Incredible footage shows an octopus change colour in SECONDS to protect itself from predators
- Rare footage shows an octopus changing colour to hide from predators
- The camouflage mechanism has evolved in many different species of octopus
- Camouflage is one of many tricks used by the animals use to defend themselves
An octopus has been caught on camera by a scuba diver who noticed that the sea-creature's body was changing colour.
As the camera follows the octopus around, its body can be seen lighting up in a incredible attempt to camouflage itself from potential predators.
The footage shows the majestic animal flashing aggressively - a warning that it felt threatened by the cameraman's presence.
As the octopus settles down on a spot further along the reef it changes colour and shrinks in size to blend seamlessly with the surrounding coral reef.
Octopuses have several methods of defence.
One of the most effective ways they avoid predation is by camouflaging with the surrounding environment.
Octopuses are part of the family cephalapods, which includes squid and cuttlefish.
Many of these animals have chromataphores in their skin.
These special pigment cells allow them to control the colour of their skin, much like chameleons.
They can also change the texture of their skin to better blend in.
Hector Seguin Jr, 52, captured the footage whilst scuba diving at Ewa Pinnacles, just off the south-west coast of O'ahu, Hawaii.
Mr Seguin said: 'Whilst scuba diving I spotted this particular octopus just lying right out in the open on the reef.
'It was pretty incredible to see this happen right in front of my eyes - all creatures of the undersea world are amazing in their own way. '
The Hawaiian native has completed over 3,500 scuba dives and says he has never seen an octopus so close.
The colour-changing animal was caught on camera, which is usually reserved for when it feels threatened.
Octopuses are highly-intelligent beasts that have evolved to master their marine environment and are unique in the animal kingdom for many reasons - having three hearts, for example.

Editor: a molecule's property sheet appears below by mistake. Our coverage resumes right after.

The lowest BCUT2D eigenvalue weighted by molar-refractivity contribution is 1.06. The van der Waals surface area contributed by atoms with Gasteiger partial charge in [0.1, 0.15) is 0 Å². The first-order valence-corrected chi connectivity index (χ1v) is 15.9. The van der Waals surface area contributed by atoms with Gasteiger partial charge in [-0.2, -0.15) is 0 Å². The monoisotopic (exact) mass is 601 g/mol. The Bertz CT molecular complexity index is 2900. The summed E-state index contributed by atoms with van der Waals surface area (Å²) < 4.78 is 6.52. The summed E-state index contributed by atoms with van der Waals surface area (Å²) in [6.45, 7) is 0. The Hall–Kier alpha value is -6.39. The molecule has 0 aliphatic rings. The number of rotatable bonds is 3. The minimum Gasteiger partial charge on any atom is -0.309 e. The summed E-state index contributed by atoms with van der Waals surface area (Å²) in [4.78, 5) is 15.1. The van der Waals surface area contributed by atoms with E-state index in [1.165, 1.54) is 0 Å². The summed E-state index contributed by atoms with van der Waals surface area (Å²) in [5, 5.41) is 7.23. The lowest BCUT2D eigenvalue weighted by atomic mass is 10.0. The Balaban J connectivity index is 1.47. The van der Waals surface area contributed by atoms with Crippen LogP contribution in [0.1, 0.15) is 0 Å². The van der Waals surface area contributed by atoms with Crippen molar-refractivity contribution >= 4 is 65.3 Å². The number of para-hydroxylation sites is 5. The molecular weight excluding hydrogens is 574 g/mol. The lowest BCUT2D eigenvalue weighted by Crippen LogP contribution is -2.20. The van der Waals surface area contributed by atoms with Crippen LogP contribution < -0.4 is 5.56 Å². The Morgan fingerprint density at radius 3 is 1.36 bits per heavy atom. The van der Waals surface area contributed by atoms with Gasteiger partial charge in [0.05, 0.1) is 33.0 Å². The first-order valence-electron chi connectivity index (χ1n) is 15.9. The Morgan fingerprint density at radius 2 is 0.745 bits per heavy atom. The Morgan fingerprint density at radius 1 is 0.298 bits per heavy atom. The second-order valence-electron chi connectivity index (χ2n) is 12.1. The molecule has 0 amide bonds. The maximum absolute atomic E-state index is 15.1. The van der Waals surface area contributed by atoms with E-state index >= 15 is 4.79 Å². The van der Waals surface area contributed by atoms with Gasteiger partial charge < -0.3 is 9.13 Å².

Camouflage is just one of their remarkable methods of self-preservation.
The creature was seen changing colour as it swims, one of the methods of defence for the unique animals. A native scuba diver spotted the animal and said he saw it 'lying right out in the open'
A scuba diver from Hawaii recorded the footage whilst scuba diving off the coast of Ewa beach on the island of O'ahu
Octopuses are part of the family 'cephalapods' and many of these animals have special cells called chromataphores in their skin. These change colour to blend in with the environment and help the animal hide
Octopuses are part of the family 'cephalapods' and many of these animals have special cells called chromataphores in their skin.
These pigment cells allow them to control the colour of their skin, much like chameleons do.
The darker skin colour is useful for octopuses in deep water but the whiter completion comes in useful for camouflage on coral reefs, especially as coral bleaching becomes ever more common with increasing ocean temperatures.
They can also change the texture of their skin to better blend in with their environment.
By contracting or expanding their skin they can appear smoother or rougher depending on the terrain.
This flexibility is also used in another method of defence.
They can also change the texture of their skin to better blend in with their environment. By contracting or expanding their skin they can appear smoother or rougher depending on the terrain
The tentacles of the octopus are another method of defence and are extremely powerful. Camouflage is one of several ways that octopuses have to protect themselves - interestingly, they also have three hearts
Octopuses have developed a 'jet propulsion' method of escape, where they rapidly shoot out water to get through the water rapidly.
When cornered, they have also been known to attack.
The jet of water from the siphon is often accompanied by the release of a large amount of ink to confuse and evade potential enemies.
The suckers on the tentacles of the eight-legged beasts are extremely powerful and are used to drag prey towards a sharp beak.
Octopuses are considered one of the most intelligent marine animals and have evolved to be able to detect ultrasound waves from the Earth before a volcanic eruption as many of the animals live near the volcano on Italian island Stromboli
The combination of a change in colour and in texture makes the octopus almost indistinguishable from the coral reef. Bleaching of coral reefs has caused a significant decline to biodiversity of ecosystems
As well as protection from other animals, it has been recently found that octopuses can detect the ultrasonic waves that preempt a volcanic eruption or earthquake, giving them enough time to escape.
Hundreds of the animals live in the sea around the Italian island of Stromboli, one of the most active volcanoes in the world.
Their detection abilities allow them to safely flee the area just before an eruption and return when it has returned to normal.
The footage was taken off the south west coast of the Hawaiian island of O'ahu at the Ewa Pinnacles
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